They Would Never Hurt a Fly: War Criminals on Trial in The Hague by Slavenka Drakulic (Viking; 209 pages; $22.95): Any author who purports to provide definitive answers on why seemingly ordinary human beings become mass- murdering war criminals is probably a fool. Drakulic, Croatian novelist and journalist, is no fool. But in "They Would Never Hurt a Fly," she is a directly affected, keen observer who asks the right questions on the path to plausible, though not definitive, answers. Covering the trials of various defendants accused of heinous crimes during the bloody fighting that tore apart the former Yugoslavia, Drakulic focuses on individual defendants, witnesses and victims, chapter after chapter, trying to make sense of the senseless.

To the Mountaintop: Martin Luther King Jr.'s Sacred Mission to Save America by Stewart Burns (HarperSanFrancisco; 512 pages; $27.95): Burns was one of four co-editors of a volume of King's writings, so he knows his facts, and his admiration for his subject in this biography is beyond question. Burns' book distinguishes itself from past biographies by focusing on religion and examining one fundamental insight: King truly believed that there were forces both of good and evil and that evil would triumph if the good stood idly by. Along these lines, he saw the history of the United States as an unfulfilled promissory note.

The Tree Bride by Bharati Mukherjee (Theia/Hyperion; 293 pages; $23.95): In this second book of a trilogy (following "Desirable Daughters"), the narrator, Tara, is pregnant and taking care of her computer-whiz ex-husband, Bish, who is in a wheelchair, recovering from their home being firebombed. She is scouring her past to learn about another Tara, an ancestor who was married off to a tree at age 5 to avoid a life of widowhood when her betrothed died on their wedding day. Bharati Mukherjee fleshes out the modern Tara's evolution from a society-page wife to a divorcee struggling to forge her own identity both as an Indian and an American as the brashly hopeful young Silicon Valley around her fades. In America, the place of reinvention, when Tara dreams, she dreams of the past though she carries the future in her womb. She is looking for the story that runs through her blood. Yet nothing is as it seems, and Mukherjee turns assumptions upside down.

Truth & Beauty: A Friendship by Ann Patchett (HarperCollins; 257 pages; $23.95): Ann Patchett's memoir about her intense friendship with fellow writer Lucy Grealy, who died of a heroin overdose in 2002, is a portrait of addictive devotion. "If Lucy couldn't give up heroin, I could not give up Lucy, " Patchett writes toward the end of this moving book that chronicles the two writers' 20 years of interdependency. The relationship was as lopsided as Lucy's jawline, which had been ravaged by the cancer and aggressive radiation she suffered as a child. Just as Grealy's celebrated 1994 memoir, "Autobiography of a Face," probed standard notions of beauty, Patchett's paean to her lamented friend raises searching questions about the ties that bind.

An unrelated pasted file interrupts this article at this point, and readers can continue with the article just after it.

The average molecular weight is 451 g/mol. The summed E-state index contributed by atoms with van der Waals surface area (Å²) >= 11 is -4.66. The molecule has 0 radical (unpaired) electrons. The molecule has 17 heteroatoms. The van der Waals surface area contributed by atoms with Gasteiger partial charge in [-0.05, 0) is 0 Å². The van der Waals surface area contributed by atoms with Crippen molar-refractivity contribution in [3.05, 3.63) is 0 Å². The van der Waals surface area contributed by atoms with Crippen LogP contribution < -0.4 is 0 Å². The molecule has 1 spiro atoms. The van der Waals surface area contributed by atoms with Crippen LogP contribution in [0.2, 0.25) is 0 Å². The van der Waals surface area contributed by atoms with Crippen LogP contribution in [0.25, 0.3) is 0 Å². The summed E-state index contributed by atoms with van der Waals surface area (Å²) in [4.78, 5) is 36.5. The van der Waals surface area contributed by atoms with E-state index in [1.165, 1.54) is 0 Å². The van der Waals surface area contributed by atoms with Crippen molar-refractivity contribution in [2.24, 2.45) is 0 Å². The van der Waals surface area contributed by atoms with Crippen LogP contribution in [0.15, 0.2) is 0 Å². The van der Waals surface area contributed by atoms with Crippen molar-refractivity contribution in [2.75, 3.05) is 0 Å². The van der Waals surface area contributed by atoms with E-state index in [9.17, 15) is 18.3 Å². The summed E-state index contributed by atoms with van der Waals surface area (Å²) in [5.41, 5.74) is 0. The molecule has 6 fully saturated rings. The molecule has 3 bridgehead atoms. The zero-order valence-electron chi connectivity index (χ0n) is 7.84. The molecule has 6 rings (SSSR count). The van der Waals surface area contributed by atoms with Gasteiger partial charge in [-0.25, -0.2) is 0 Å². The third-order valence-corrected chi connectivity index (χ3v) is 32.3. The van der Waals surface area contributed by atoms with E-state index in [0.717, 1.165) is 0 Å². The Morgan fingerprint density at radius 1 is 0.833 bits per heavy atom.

Vermeer in Bosnia: Cultural Comedies and Political Tragedies by Lawrence Weschler (Pantheon; 415 pages; $26): Lawrence Weschler has been writing lambent dispatches on Eastern Europe for more than 20 years. He also has been busy writing essays on Los Angeles and Holland, filmmakers and painters, musicians and cartoonists, odd fellows and misfits, many of which are found in "Vermeer in Bosnia," his collection of 22 vivid pieces.

Weschler brings coherence to an obscured slice of the world. At the start of this book, we will find him in the Hague, covering the war crimes tribunal of a lesser Serbian mass murder, and it is to a museum that one of the judges and Weschler repair from the madness to find serenity and equipoise regarding Johannes Vermeer's art. Weschler, a native of Los Angeles, also explores Los Angeles' extravagant light -- rufous gold, then stone-dry champagne, then a white light, particles reflecting sunlight like "a billion tiny suns," says a friend; and he even experiences a major earthquake there.

The Whale and the Supercomputer: On the Northern Front of Climate Change by Charles Wohlforth (North Point Press; 322 pages; $25): Wohlforth, a longtime Alaska resident and writer, approaches weighty topics in a wonderfully readable manner, interweaving his journalistic accounts of native whalers and scientific researchers in a method reminiscent of books like Peter Steinhart's "The Company of Wolves." In this remarkable book on climate change and the Arctic, Wohlforth observes the Inupiat of Barrow, Alaska, and the researchers stationed up there in the northernmost town in the United States, to look at how we grapple and live with climate changes and how much is at stake in our need to understand the vast complexities of climate change.